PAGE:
“I wanted something different, I went in search of my own dreams.” Retroactively supply yourself with the dreams in question, make it intentional. Believe it to be intentional, deliberate, a choice, because you can sell it better that way.

“Why are you passionate about the mission of this company, about our product?” “I believe the children are our future.”4


Coinbase calls itself “a mission-focused company.” Have you not heard of Coinbase? Such a noble mission, one that requires its employees to give up every other noble mission they might have, for example, racial justice. We don’t talk about racial justice at Coinbase, we talk about the mission of crypto.

Crypto’s not a mission, it’s a con. Don’t @ me.


In 1953 the Polish poet Czesław Miłosz wrote a book called The Captive Mind. The book is about the plight of the intelligentsia under the ‘people’s democracies’ (in other words, under Stalinism).

Miłosz writes:

Officially, contradictions do not exist in the minds of the citizens in the people’s democracies. Nobody dares to reveal them publicly. And yet the question of how to deal with them is posed in real life. More than others, the members of the intellectual elite are aware of this problem. They solve it by becoming actors.”5


To identify one’s self with the role one is obliged to play brings relief and permits a relaxation of one’s vigilance. Proper reflexes at the proper moment become truly automatic.6

I refer you again to another reading I sent you last week, "Your Profession is Not Your Personality": “The trouble is, when your job is your identity, you may never be happy, but you also don’t have to act like your job is the most important thing in the world to you. It really is.”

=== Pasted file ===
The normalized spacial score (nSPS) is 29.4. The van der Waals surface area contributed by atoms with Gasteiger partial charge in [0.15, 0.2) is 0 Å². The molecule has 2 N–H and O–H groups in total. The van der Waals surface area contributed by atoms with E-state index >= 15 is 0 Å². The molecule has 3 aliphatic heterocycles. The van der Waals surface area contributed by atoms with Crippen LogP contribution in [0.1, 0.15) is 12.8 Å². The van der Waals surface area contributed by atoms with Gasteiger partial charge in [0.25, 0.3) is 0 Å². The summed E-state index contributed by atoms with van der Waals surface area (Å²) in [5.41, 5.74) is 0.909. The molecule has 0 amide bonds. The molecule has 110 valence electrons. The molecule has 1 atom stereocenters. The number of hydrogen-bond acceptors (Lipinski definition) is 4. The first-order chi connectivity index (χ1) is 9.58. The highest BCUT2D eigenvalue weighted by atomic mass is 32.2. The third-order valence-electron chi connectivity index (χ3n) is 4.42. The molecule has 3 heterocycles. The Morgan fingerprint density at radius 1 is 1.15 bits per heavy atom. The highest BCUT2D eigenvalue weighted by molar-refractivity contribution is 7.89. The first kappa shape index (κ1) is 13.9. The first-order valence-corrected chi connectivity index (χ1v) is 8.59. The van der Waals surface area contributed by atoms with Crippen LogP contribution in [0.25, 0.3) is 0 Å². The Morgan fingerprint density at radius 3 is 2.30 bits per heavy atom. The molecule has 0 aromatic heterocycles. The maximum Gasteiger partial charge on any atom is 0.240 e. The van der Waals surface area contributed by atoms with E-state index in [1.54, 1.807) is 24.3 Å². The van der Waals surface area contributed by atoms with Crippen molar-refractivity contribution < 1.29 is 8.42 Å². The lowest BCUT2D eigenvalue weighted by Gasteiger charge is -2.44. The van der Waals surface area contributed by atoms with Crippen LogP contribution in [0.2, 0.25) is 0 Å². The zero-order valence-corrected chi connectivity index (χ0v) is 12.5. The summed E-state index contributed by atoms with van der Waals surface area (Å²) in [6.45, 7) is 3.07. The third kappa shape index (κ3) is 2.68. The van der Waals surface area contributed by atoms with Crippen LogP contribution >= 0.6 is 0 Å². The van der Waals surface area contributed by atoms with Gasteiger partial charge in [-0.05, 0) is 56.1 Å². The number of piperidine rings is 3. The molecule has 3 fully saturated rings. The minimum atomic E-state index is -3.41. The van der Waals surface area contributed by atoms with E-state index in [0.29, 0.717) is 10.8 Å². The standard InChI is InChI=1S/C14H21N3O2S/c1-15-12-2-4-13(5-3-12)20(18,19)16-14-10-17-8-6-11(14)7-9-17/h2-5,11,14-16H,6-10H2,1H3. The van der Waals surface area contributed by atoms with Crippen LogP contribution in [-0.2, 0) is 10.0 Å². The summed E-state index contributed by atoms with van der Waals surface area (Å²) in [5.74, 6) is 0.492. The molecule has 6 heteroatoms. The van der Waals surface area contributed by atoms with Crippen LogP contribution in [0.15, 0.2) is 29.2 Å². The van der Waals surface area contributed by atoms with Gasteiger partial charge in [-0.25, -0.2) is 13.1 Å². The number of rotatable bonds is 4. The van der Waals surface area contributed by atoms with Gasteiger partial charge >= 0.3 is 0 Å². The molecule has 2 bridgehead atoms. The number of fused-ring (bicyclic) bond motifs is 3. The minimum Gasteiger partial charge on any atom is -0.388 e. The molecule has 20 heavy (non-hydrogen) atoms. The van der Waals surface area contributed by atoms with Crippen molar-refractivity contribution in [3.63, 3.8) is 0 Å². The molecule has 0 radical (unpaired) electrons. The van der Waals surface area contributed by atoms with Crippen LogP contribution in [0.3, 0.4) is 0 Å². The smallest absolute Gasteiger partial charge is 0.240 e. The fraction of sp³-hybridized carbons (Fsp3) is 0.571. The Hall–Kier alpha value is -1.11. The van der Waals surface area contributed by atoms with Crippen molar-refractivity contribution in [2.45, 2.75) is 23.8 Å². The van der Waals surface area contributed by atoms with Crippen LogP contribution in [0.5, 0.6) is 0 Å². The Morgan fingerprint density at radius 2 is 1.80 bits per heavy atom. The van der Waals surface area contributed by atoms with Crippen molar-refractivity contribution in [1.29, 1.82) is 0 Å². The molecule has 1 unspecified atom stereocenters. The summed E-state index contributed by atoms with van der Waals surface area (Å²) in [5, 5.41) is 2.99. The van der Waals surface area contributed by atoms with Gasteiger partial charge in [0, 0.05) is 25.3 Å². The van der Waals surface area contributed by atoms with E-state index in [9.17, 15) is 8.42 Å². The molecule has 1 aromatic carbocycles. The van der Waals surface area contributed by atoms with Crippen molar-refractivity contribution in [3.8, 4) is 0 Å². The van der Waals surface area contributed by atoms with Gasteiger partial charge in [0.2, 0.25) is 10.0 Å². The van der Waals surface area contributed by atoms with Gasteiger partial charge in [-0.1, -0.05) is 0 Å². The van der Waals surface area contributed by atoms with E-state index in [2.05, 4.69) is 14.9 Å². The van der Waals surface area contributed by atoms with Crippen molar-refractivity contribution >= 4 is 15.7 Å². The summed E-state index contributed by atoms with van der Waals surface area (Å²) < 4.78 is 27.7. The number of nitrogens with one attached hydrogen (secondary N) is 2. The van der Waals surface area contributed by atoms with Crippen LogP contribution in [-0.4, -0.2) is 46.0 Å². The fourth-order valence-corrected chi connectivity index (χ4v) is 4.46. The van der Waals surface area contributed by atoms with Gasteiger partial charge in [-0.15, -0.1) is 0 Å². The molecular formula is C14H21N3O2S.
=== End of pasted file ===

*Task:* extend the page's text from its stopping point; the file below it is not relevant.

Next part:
Miłosz again: “To identify one’s self with the role one is obliged to play brings relief…”7


At my last job, before I left it, in a team-building exercise over Zoom, I made a joke.

Max overheard the joke and yelled from the other room “Don’t ever say that word, not even as a joke!” The word was not any kind of slur. It’s just unpopular with people who own businesses.

I won’t tell you what the joke was.

This is the curious position that managers of people may find themselves in. I’m not saying anything new, of course. I am only taking some old and forgotten ideas and recombining them.

Whose interests do the managers represent? We know that we are workers, albeit privileged ones, and yet we must represent Capital. We know we must be people-focused but we understand that in the end we will be expected to follow the rules of Capital.

Even when we genuinely do not believe Capital’s rules are good even for Capital, we are expected to play by them.

We talk about the importance of authenticity and empathy and we mean it and yet there are words we will not say, opinions we may have and choose to keep concealed.

What joke should I not have made?

To the extent that we do not perfectly believe, that we must conceal our true opinions, we poison ourselves.

Sometimes it is easier to practice self-deception. Sometimes it is easier to say well I don’t have all the facts.

My point is not that I am a hypocrite or you are a hypocrite or that we are all liars or that we live under any kind of Stalinist system.

Still, though.


Adrienne Rich, another poet, a contemporary of Lorde’s, from “Women and Honor: Some Notes on Lying”8 :

In speaking of lies, we come inevitably to the subject of truth. There is nothing simple or easy about this idea. There is no “the truth,” “a truth” — truth is not one thing, or even a system. It is an increasing complexity. The pattern of a carpet is a surface. When we look closely, or when we become weavers, we learn of the tiny multiple threads unseen in the overall pattern, the knots on the underside of the carpet.


This is why the effort to speak honestly is so important. Lies are usually attempts to make everything simpler — for the liar — than it really is, or ought to be.


In lying to others we end up lying to ourselves… Thus we lose faith even with our own lives.


The unconscious wants truth, as the body does.